Agency-Bound: Mapping the Temporal-Spatial Relationship between Homeless Individuals and the Social Service Sector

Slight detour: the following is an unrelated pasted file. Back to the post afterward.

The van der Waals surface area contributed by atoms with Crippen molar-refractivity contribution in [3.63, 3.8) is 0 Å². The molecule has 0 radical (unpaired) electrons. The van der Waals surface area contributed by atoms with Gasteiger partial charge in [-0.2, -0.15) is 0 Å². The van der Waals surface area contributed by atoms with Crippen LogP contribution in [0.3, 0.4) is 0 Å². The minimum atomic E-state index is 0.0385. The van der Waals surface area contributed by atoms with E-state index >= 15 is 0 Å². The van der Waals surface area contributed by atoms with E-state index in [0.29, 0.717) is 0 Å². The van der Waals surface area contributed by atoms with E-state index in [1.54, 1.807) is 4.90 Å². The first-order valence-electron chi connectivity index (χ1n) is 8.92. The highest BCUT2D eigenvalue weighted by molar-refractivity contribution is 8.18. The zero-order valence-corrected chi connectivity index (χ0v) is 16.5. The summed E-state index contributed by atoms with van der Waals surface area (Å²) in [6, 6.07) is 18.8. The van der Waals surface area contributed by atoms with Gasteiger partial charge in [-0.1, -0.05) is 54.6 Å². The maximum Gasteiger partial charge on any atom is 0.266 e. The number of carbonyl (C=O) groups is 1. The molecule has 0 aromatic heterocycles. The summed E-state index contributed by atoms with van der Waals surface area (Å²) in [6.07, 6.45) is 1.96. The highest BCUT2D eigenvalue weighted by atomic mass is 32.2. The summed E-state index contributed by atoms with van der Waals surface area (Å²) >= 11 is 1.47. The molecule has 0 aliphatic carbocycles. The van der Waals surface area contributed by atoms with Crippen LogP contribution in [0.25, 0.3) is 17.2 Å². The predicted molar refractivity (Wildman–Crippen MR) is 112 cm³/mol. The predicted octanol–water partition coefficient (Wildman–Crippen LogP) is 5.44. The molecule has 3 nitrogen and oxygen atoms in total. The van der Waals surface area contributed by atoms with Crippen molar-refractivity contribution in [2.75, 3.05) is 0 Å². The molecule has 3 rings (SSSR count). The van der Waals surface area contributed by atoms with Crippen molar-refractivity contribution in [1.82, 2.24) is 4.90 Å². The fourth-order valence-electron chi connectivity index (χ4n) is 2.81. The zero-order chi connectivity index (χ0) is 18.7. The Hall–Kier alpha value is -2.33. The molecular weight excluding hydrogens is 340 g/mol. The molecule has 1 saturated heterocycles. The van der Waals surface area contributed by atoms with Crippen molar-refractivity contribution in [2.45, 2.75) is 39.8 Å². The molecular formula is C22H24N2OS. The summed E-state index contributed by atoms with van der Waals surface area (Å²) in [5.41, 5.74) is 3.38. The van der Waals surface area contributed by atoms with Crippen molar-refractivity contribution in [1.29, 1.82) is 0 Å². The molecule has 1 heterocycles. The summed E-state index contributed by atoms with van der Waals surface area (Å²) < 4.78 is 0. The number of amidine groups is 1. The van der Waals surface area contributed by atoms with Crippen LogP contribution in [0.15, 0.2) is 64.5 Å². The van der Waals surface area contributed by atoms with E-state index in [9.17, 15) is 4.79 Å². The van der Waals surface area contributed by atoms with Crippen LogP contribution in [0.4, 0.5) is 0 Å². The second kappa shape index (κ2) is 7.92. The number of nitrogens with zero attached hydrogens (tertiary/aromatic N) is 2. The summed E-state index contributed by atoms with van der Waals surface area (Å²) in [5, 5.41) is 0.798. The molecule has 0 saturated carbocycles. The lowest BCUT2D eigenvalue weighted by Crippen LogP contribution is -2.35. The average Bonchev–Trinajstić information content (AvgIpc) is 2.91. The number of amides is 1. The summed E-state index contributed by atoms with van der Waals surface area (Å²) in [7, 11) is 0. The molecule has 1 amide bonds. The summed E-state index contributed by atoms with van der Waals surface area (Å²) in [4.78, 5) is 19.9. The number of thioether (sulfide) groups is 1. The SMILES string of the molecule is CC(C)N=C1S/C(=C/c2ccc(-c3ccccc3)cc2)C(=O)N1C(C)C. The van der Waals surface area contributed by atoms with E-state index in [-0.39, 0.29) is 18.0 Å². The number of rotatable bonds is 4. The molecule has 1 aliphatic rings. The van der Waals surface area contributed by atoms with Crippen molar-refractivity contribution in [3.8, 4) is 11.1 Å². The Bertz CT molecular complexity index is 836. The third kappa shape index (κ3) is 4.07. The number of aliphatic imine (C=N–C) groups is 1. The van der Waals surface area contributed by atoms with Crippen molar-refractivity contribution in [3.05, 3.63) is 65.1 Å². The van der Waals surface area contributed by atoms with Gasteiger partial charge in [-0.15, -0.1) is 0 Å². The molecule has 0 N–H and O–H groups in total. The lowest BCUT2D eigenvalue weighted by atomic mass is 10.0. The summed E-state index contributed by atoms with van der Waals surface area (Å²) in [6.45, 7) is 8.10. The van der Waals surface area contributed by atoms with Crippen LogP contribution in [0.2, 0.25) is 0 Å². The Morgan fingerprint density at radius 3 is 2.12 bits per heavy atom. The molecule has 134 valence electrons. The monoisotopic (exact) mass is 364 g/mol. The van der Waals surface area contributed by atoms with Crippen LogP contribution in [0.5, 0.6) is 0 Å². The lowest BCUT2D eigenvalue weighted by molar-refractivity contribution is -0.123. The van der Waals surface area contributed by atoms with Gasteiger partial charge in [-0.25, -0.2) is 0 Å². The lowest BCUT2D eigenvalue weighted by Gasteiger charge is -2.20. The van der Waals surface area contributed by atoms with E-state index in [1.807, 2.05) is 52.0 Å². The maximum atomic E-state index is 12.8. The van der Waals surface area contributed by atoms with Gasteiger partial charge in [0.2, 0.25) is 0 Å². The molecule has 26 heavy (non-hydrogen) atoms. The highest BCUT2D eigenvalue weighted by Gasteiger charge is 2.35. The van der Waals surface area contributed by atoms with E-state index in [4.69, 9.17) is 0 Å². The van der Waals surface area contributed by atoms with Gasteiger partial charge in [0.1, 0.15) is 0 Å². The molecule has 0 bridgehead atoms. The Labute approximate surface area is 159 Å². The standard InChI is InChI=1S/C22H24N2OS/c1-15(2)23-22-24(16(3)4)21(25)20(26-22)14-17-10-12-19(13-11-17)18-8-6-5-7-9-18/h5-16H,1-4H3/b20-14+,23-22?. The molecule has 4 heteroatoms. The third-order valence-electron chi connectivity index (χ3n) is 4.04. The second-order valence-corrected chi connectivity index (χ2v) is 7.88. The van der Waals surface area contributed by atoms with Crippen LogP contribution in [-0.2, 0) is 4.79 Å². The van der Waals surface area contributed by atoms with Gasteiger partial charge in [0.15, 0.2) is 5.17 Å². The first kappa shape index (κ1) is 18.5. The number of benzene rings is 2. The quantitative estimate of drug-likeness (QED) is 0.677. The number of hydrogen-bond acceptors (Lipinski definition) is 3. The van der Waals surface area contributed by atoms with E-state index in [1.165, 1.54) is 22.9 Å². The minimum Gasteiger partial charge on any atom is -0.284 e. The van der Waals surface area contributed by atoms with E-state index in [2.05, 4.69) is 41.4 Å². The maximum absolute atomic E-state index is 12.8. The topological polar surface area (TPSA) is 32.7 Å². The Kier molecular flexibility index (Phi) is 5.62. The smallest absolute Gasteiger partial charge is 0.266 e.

Throughout history homeless individuals, such as tramps and vagabonds, have elicited public fear as a result of their transitory behaviour. Being out-of-place means that they have been seen as a threat to many highly regarded values, such as home, family, and community. Today, while the terms tramp and vagabond may no longer be used, the sentiments behind them remain. Homeless individuals are often portrayed in public discourse, such as the news media, as aimless wanderers who threaten the security of housed citizens. This paper argues that this depiction of the homeless is misleading and incorrect. Drawing on time-geography interviews conducted with homeless youth in Toronto, Canada this paper demonstrates how being homeless is, for many, a highly constricting temporal and spatial experience. Relying on social services for support, food, clothing, and shelter means that homeless individuals must adapt their movements to accommodate the hours established by service agencies. Enforced movement occurs as homeless individuals are drawn in at certain times, such as meal programs and shelter curfews, and forced out at others, such as when shelters close in the morning. Limited funding results in selective offering of programs and hours (for instance, providing breakfast but not lunch). As a result the social service sector produces fragmented programs that keep homeless individuals moving through a routine daily circuit of agencies in order to meet their daily needs. Contrary to the notion of homeless individuals as aimless, this research demonstrates how the conditions of homelessness can cause individuals to become hyper-aware of their location in both time and space. This research has several policy implications, such as the need to increase social service sector funding in order to improve access to essential services, better co-ordinate programs between agencies, and strategically locate agencies based on the transportation available to those who are homeless.

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